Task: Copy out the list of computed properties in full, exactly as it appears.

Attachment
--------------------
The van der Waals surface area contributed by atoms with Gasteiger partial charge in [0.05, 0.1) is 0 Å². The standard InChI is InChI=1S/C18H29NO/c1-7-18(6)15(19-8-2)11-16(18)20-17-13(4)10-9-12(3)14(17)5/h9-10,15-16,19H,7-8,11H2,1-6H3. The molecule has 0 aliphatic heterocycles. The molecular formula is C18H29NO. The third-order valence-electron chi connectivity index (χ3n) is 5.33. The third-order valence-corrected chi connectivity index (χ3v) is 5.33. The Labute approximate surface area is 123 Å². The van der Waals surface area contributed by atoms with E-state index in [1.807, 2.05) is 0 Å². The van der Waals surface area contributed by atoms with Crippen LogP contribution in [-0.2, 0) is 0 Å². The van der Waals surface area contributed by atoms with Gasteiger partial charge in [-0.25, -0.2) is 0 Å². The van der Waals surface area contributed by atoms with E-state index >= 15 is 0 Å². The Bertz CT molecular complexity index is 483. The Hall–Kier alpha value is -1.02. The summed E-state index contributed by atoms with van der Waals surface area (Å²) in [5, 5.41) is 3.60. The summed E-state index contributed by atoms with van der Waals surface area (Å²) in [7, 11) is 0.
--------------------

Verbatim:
The van der Waals surface area contributed by atoms with Gasteiger partial charge in [0.05, 0.1) is 0 Å². The standard InChI is InChI=1S/C18H29NO/c1-7-18(6)15(19-8-2)11-16(18)20-17-13(4)10-9-12(3)14(17)5/h9-10,15-16,19H,7-8,11H2,1-6H3. The molecule has 0 aliphatic heterocycles. The molecular formula is C18H29NO. The third-order valence-electron chi connectivity index (χ3n) is 5.33. The third-order valence-corrected chi connectivity index (χ3v) is 5.33. The Labute approximate surface area is 123 Å². The van der Waals surface area contributed by atoms with E-state index in [1.807, 2.05) is 0 Å². The van der Waals surface area contributed by atoms with Crippen LogP contribution in [-0.2, 0) is 0 Å². The van der Waals surface area contributed by atoms with Gasteiger partial charge in [-0.25, -0.2) is 0 Å². The van der Waals surface area contributed by atoms with E-state index >= 15 is 0 Å². The Bertz CT molecular complexity index is 483. The Hall–Kier alpha value is -1.02. The summed E-state index contributed by atoms with van der Waals surface area (Å²) in [5, 5.41) is 3.60. The summed E-state index contributed by atoms with van der Waals surface area (Å²) in [7, 11) is 0.